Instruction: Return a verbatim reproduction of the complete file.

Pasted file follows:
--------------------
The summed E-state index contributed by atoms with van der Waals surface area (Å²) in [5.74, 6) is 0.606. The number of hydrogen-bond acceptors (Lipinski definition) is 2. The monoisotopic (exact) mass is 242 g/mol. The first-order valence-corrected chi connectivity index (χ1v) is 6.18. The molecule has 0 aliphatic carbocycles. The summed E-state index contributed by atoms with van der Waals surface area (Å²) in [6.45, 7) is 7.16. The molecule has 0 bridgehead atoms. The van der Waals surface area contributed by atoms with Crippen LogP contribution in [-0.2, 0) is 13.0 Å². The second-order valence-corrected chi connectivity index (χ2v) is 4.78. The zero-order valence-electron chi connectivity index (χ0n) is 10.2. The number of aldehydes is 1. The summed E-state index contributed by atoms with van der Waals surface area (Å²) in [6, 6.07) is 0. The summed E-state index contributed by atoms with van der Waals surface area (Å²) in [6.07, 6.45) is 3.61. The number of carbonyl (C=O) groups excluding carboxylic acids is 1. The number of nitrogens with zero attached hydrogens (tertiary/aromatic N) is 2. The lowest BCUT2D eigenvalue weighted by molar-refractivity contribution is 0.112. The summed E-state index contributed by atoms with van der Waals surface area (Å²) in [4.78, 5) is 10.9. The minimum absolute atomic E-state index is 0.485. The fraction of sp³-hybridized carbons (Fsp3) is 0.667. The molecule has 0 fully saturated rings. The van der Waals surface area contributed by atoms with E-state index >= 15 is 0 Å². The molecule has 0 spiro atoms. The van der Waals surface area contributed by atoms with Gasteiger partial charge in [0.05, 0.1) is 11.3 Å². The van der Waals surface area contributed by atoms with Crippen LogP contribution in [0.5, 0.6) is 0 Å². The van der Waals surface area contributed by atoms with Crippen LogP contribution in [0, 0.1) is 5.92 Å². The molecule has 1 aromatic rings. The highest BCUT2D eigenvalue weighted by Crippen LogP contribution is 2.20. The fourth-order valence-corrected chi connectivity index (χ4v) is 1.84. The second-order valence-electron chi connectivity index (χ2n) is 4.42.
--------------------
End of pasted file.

The summed E-state index contributed by atoms with van der Waals surface area (Å²) in [5.74, 6) is 0.606. The number of hydrogen-bond acceptors (Lipinski definition) is 2. The monoisotopic (exact) mass is 242 g/mol. The first-order valence-corrected chi connectivity index (χ1v) is 6.18. The molecule has 0 aliphatic carbocycles. The summed E-state index contributed by atoms with van der Waals surface area (Å²) in [6.45, 7) is 7.16. The molecule has 0 bridgehead atoms. The van der Waals surface area contributed by atoms with Crippen LogP contribution in [-0.2, 0) is 13.0 Å². The second-order valence-corrected chi connectivity index (χ2v) is 4.78. The zero-order valence-electron chi connectivity index (χ0n) is 10.2. The number of aldehydes is 1. The summed E-state index contributed by atoms with van der Waals surface area (Å²) in [6, 6.07) is 0. The summed E-state index contributed by atoms with van der Waals surface area (Å²) in [6.07, 6.45) is 3.61. The number of carbonyl (C=O) groups excluding carboxylic acids is 1. The number of nitrogens with zero attached hydrogens (tertiary/aromatic N) is 2. The lowest BCUT2D eigenvalue weighted by molar-refractivity contribution is 0.112. The summed E-state index contributed by atoms with van der Waals surface area (Å²) in [4.78, 5) is 10.9. The minimum absolute atomic E-state index is 0.485. The fraction of sp³-hybridized carbons (Fsp3) is 0.667. The molecule has 0 fully saturated rings. The van der Waals surface area contributed by atoms with E-state index >= 15 is 0 Å². The molecule has 0 spiro atoms. The van der Waals surface area contributed by atoms with Gasteiger partial charge in [0.05, 0.1) is 11.3 Å². The van der Waals surface area contributed by atoms with Crippen LogP contribution in [0.5, 0.6) is 0 Å². The van der Waals surface area contributed by atoms with Crippen LogP contribution in [0, 0.1) is 5.92 Å². The molecule has 1 aromatic rings. The highest BCUT2D eigenvalue weighted by Crippen LogP contribution is 2.20. The fourth-order valence-corrected chi connectivity index (χ4v) is 1.84. The second-order valence-electron chi connectivity index (χ2n) is 4.42.